Josephine Sarah Marcus Earp (Mrs. Wyatt Earp) was a lady of her era. She was born into a lower middle class Jewish family, became a self-made businesswoman, married an American frontier legend and, with him, grew famous and wealthy. She was a strong protector of his mystical deeds as a gunfighter-gambler-lawman after his death in 1929. She squandered their wealth in old age and died near penniless. Western movie star William S. Hart paid for her funeral.
Josie Earp spent her last years living with distant Earp family relatives. The young girl who took care of her was Jean Cason Lang. I had the honor to have spent some time with Ms. Lang during her golden years. She remembered many adventures and mis-adventures with “Aunt Josie.” Earp enjoyed cowboy movies and musicals. Josie had once been a dancer. She enjoyed evenings listening to her two favorite radio shows; the comedy Amos and Andy and the western adventures of The Lone Ranger. The masked man and his Indian friend were her chief joy; they even helped her husband arrest an outlaw menace called the Clanton Gang.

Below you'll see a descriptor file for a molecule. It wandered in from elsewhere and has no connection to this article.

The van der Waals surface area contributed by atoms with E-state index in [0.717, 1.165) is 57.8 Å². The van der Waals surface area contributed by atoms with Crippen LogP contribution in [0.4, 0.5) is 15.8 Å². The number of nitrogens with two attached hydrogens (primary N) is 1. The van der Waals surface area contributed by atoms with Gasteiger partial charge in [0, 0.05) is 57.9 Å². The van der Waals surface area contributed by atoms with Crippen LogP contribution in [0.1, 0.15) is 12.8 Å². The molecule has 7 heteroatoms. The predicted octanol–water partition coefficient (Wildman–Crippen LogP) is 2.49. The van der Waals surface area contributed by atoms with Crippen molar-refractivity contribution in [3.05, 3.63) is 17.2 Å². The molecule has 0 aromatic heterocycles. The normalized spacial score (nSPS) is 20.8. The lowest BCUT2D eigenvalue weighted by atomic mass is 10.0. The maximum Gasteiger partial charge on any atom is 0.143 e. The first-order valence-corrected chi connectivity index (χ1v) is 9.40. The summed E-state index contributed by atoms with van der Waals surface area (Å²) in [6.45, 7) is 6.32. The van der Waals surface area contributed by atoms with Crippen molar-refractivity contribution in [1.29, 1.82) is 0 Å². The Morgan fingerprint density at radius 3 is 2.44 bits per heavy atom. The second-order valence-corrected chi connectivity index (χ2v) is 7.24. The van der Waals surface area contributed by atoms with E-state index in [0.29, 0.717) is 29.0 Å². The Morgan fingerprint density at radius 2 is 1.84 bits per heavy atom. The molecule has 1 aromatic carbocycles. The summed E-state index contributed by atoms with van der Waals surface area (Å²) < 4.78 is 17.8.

Jean Lang recalled that Josie Earp felt every American child should live up to The Lone Ranger Creed and be a member of his Safety Patrol. Before she died in 1944, 4.4 million kids had fulfilled her desire.
“Return with us to those thrilling days of yesteryear … Hi-Yo Silver!” The Lone Ranger, Tonto and Josie Earp live again. On Thursday, August 8, 2019, at noon, the First National Bank will host a Lunch and Learn power-point presentation, A Romantic Adventure: Josie Earp and The Lone Ranger by author-historian Chuck Hornung. This program is a presentation of the Historical Society of New Mexico.